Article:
Auburn athletic director Jay Jacobs called the contract terms of the university’s new long-term deal with Under Armour “vitally important.”
According to figures compiled by Forbes.com, the $78.1 million dollar apparel deal is in the top five nationally, and number one in the SEC.
The Tigers receive an average base compensation of $2.25 a year, and $4.05 annual product allotment. The average yearly value of the contract is $8.68 million dollars, a 137 percent increase over the annual average of $3.65 million in the previous contract.
Only Michigan’s recent $122 million deal with Nike, and Notre Dame’s $90 million deal with Under Armour are worth more annually.
Premium content for only $0.99
For the most comprehensive local coverage, subscribe today.
Auburn was one of the first FBS teams to sign an apparel deal with Under Armour in 2005. The deal was extended in 2009 with a $27.45 seven-year deal.
In the recent round of negotiations, it was clear to Jacobs that no other company “valued Auburn athletics” the way Under Armour did.
“We had an exclusive negotiating period with Under Armour, we fully exercised that and after that period ended we reached out to some companies, some other apparel and footwear providers, but when it all came back around it was obvious Under Armour was the best partner for us,” Jacobs said Thursday.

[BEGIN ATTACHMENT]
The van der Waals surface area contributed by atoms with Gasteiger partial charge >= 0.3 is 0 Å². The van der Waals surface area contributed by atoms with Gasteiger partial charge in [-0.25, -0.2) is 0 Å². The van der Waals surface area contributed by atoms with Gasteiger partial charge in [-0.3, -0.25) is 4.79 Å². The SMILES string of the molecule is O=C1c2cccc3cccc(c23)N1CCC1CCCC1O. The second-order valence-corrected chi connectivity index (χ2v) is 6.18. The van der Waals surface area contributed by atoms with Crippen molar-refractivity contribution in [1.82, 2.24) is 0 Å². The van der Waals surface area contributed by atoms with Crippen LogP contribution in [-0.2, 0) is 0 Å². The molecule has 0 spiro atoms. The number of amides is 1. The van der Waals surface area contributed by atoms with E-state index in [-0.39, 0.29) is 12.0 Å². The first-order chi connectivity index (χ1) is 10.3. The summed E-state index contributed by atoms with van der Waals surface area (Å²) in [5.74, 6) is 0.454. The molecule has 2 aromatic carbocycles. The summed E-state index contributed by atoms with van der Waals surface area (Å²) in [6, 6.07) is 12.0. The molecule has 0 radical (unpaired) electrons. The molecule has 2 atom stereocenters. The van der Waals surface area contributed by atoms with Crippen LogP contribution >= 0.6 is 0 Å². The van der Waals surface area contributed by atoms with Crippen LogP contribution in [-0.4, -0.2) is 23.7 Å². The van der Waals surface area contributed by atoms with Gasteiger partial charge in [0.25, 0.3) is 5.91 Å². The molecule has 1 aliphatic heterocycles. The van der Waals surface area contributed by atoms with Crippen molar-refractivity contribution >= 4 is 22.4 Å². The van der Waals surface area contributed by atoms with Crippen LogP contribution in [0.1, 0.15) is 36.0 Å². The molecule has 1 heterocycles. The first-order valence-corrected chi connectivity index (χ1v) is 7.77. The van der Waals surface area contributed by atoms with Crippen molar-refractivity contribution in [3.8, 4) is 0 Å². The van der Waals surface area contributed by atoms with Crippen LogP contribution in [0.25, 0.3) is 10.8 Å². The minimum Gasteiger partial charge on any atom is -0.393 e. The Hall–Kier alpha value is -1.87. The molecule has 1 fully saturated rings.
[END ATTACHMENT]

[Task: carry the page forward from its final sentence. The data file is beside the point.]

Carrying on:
Positive feedback from student-athletes was another key component in re-upping with Under Armour. Jacobs consulted with coaches, and made it a point to discuss the university’s apparel during student advisor committee meetings in recent years.
Under terms of a deal that runs from July 1, 2016 to June 20, 2025, Under Armour is the exclusive provider of footwear, apparel and equipment for training, and game-day use for all of Auburn’s 21 athletic programs.
The only exceptions are for items Under Armour doesn’t manufacture. The example given by Auburn’s chief operating officer David Benedict was volleyball shoes.
“Our agreement with that them is that in the event that they don’t manufacture something, or produce something, we can go out and get what we think is the absolute best for out student-athletes, we aren’t going to be put at a disadvantage,” Benedict said.
Benedict also described how the significant jump in product allotment will benefit Auburn’s Olympic sports.
The athletic department was spending upwards of $300,000 out of its own pocket, more than the $2.5 million annual allotment in the previous contract, to outfit all of Auburn’s 21 teams.
“We still weren’t able to take care of all of our student athletes the same way, we have got our product allotment up to a point now where we feel we can outfit everyone the same way,” Benedict said.
For the final year of the previous contract, Under Armour is increasing the value of the product allotment by $1.5 million to match the number the two sides agreed on for the new deal.
“Those are good partners,” Jacobs said.